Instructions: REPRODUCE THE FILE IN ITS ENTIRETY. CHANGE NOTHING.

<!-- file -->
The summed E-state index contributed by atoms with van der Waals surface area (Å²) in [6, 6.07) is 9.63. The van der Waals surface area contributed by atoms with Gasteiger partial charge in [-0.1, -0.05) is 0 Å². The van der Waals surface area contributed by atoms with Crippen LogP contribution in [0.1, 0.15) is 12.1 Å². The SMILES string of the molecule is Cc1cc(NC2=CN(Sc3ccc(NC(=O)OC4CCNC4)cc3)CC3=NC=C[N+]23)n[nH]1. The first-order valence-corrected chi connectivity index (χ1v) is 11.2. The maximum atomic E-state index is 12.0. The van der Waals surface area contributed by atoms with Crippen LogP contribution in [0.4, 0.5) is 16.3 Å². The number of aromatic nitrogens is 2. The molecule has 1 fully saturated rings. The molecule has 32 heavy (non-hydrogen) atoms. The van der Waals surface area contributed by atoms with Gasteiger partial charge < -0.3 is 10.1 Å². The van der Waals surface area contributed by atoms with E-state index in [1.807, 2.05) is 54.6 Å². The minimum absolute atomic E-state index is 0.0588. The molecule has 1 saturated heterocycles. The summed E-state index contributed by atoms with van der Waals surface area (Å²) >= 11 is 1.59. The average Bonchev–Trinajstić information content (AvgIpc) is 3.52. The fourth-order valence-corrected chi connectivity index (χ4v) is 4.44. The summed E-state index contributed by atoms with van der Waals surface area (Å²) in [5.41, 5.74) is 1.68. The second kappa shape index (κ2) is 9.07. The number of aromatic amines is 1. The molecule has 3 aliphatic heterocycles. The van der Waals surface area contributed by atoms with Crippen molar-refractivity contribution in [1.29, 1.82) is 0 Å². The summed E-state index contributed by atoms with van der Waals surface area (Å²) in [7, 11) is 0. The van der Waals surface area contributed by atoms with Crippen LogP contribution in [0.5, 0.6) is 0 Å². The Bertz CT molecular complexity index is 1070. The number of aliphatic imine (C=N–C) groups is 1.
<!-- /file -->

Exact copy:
The summed E-state index contributed by atoms with van der Waals surface area (Å²) in [6, 6.07) is 9.63. The van der Waals surface area contributed by atoms with Gasteiger partial charge in [-0.1, -0.05) is 0 Å². The van der Waals surface area contributed by atoms with Crippen LogP contribution in [0.1, 0.15) is 12.1 Å². The SMILES string of the molecule is Cc1cc(NC2=CN(Sc3ccc(NC(=O)OC4CCNC4)cc3)CC3=NC=C[N+]23)n[nH]1. The first-order valence-corrected chi connectivity index (χ1v) is 11.2. The maximum atomic E-state index is 12.0. The van der Waals surface area contributed by atoms with Crippen LogP contribution in [0.4, 0.5) is 16.3 Å². The number of aromatic nitrogens is 2. The molecule has 1 fully saturated rings. The molecule has 32 heavy (non-hydrogen) atoms. The van der Waals surface area contributed by atoms with Gasteiger partial charge < -0.3 is 10.1 Å². The van der Waals surface area contributed by atoms with E-state index in [1.807, 2.05) is 54.6 Å². The minimum absolute atomic E-state index is 0.0588. The molecule has 1 saturated heterocycles. The summed E-state index contributed by atoms with van der Waals surface area (Å²) >= 11 is 1.59. The average Bonchev–Trinajstić information content (AvgIpc) is 3.52. The fourth-order valence-corrected chi connectivity index (χ4v) is 4.44. The summed E-state index contributed by atoms with van der Waals surface area (Å²) in [5.41, 5.74) is 1.68. The second kappa shape index (κ2) is 9.07. The number of aromatic amines is 1. The molecule has 3 aliphatic heterocycles. The van der Waals surface area contributed by atoms with Crippen molar-refractivity contribution in [1.29, 1.82) is 0 Å². The summed E-state index contributed by atoms with van der Waals surface area (Å²) in [7, 11) is 0. The van der Waals surface area contributed by atoms with Crippen LogP contribution in [0.5, 0.6) is 0 Å². The Bertz CT molecular complexity index is 1070. The number of aliphatic imine (C=N–C) groups is 1.